My husband and I recently heard the creator of Imago Relationship Therapy, Harville Hendrix, speak at a professional conference. In his speech he equated any negativity in relationship to verbal or psychological abuse and recommended that couples refrain from any form of negativity with each other.
Negativity as he describes it includes any expression of anger toward your significant other. He believes that most anger comes from a deep and unrealistic sense of entitlement. It reflects the belief that your partner should make you the center of his or her universe and meet all of your needs before you even express them.
This is taking to extremes my own belief that problems with your intimate partner can only be resolved by taking into account three important things. You must include your own needs and feelings, your partner’s needs and feelings, and relevant aspects of the situation.
My husband and I have a long history of trying out new ideas in our own relationship. However, we disagree with Hendrix’s view that anger is entirely based on the belief that the world should revolve around you and it doesn’t. We generally include three other types of anger:
1. Current anger, which is about something that just happened.
2. Archaic anger, which is about something that happened long ago. This can include anger at the world does not revolve around you, but also includes anger about abusive and inappropriate treatment that happened to you.
3. Racket anger, which looks and feels like an attempt to manipulate others. It’s usually about imagined rather than real situations. We have long recognized that expressions of archaic and racket anger only damage relationships — including our own. But we have allowed the expression of current anger in our own relationship as a prelude to problem solving.
Nevertheless we decided to experiment with Hendrix’s ideas and allow no negativity at all to be expressed in our relationship. This doesn’t mean that we don’t experience angry feelings — we do! Humans are wired from birth to experience frustration as increased energy and we identify that experience as "anger." We’re human and we experience that frustration with each other.
The difference lies in how we choose to express it. This has turned out to mean looking more deeply into why we may be annoyed with each other. It’s usually not about what we think it’s about at first.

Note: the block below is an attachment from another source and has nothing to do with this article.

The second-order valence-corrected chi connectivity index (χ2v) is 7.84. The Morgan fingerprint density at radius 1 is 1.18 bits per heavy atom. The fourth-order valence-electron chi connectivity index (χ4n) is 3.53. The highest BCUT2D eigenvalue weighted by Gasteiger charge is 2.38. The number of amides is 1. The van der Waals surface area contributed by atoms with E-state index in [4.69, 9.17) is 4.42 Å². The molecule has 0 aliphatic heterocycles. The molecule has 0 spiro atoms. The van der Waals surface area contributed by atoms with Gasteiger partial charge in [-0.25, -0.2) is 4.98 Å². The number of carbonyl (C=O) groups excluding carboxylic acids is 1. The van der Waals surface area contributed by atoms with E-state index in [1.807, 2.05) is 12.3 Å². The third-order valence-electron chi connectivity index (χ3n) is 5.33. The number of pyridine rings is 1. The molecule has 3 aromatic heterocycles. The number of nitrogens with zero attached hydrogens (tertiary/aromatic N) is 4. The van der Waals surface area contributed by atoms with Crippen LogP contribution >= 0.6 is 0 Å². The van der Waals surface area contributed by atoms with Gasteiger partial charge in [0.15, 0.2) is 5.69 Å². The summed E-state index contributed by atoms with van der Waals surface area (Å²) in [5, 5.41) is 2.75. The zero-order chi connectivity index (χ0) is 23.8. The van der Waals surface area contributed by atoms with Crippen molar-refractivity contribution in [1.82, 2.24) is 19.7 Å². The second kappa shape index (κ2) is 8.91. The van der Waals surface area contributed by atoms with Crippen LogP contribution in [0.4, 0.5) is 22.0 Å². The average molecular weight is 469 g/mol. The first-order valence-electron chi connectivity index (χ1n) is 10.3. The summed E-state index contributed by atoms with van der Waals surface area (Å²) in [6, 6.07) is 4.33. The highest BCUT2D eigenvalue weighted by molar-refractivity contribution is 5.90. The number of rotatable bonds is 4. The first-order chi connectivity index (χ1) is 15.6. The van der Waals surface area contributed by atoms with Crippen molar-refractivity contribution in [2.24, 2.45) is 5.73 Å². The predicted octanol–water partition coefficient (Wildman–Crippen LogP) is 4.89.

Here’s one example: I may feel angry "because" he’s watching sports on TV again. When I look more deeply it’s because I’m feeling unappreciated. If I complain about the TV I may get myself some negative attention, but it won’t solve the real problem.
When I take the time to think it through, I can realize what I actually want or need and ask for it in an appropriate way. Another subtler example involves creating a negative atmosphere by complaining about something outside the relationship that you’re frustrated about but can’t control.
Jonathan used to routinely express anger at other drivers while I was sitting in the passenger seat in the car. Now this rarely happens, but if it does I say "this feels like negativity" and he honors our agreement and apologizes.
We have agreed that it’s fine to report feeling frustrated — just not to express it indirectly. It’s not perfect. We’ve been married for over 49 years and have an excellent relationship, mostly because, since our first major crisis, we’ve never stopped paying attention to what works and what doesn’t.
This is a refinement. It’s a subtle change but it’s making a very positive difference in how we feel when we are with each other.
Try having a talk with your partner about what negativity means to you and how you would like to change. Experiment for a week and then reevaluate. Decide if that’s the way you’d like to proceed with your own relationship.